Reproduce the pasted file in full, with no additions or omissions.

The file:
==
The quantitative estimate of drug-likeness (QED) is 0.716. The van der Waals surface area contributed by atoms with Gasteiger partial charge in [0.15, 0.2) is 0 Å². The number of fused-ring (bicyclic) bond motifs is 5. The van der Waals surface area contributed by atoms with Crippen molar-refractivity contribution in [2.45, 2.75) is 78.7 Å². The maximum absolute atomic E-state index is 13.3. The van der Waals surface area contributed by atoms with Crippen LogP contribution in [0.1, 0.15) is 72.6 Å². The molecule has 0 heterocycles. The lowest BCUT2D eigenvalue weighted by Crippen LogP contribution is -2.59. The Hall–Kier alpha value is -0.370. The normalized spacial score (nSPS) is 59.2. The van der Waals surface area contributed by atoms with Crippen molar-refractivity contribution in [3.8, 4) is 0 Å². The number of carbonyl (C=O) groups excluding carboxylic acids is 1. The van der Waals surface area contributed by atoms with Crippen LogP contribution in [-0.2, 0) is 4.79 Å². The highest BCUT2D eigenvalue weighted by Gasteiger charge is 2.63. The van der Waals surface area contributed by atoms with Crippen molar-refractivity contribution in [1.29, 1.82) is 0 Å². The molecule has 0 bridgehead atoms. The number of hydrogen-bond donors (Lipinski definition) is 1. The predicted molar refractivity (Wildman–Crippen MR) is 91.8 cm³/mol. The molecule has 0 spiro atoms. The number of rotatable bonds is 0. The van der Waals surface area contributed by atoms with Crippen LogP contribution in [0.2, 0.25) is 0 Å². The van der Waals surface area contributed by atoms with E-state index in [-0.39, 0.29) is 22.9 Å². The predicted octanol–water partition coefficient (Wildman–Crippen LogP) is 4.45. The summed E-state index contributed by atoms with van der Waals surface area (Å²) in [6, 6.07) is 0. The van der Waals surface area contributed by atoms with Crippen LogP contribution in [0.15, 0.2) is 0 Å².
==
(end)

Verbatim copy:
The quantitative estimate of drug-likeness (QED) is 0.716. The van der Waals surface area contributed by atoms with Gasteiger partial charge in [0.15, 0.2) is 0 Å². The number of fused-ring (bicyclic) bond motifs is 5. The van der Waals surface area contributed by atoms with Crippen molar-refractivity contribution in [2.45, 2.75) is 78.7 Å². The maximum absolute atomic E-state index is 13.3. The van der Waals surface area contributed by atoms with Crippen LogP contribution in [0.1, 0.15) is 72.6 Å². The molecule has 0 heterocycles. The lowest BCUT2D eigenvalue weighted by Crippen LogP contribution is -2.59. The Hall–Kier alpha value is -0.370. The normalized spacial score (nSPS) is 59.2. The van der Waals surface area contributed by atoms with Crippen molar-refractivity contribution in [3.8, 4) is 0 Å². The number of carbonyl (C=O) groups excluding carboxylic acids is 1. The van der Waals surface area contributed by atoms with Crippen LogP contribution in [-0.2, 0) is 4.79 Å². The highest BCUT2D eigenvalue weighted by Gasteiger charge is 2.63. The van der Waals surface area contributed by atoms with Crippen molar-refractivity contribution in [1.29, 1.82) is 0 Å². The molecule has 0 bridgehead atoms. The number of hydrogen-bond donors (Lipinski definition) is 1. The predicted molar refractivity (Wildman–Crippen MR) is 91.8 cm³/mol. The molecule has 0 spiro atoms. The number of rotatable bonds is 0. The van der Waals surface area contributed by atoms with Crippen LogP contribution in [0.2, 0.25) is 0 Å². The van der Waals surface area contributed by atoms with E-state index in [-0.39, 0.29) is 22.9 Å². The predicted octanol–water partition coefficient (Wildman–Crippen LogP) is 4.45. The summed E-state index contributed by atoms with van der Waals surface area (Å²) in [6, 6.07) is 0. The van der Waals surface area contributed by atoms with Crippen LogP contribution in [0.15, 0.2) is 0 Å².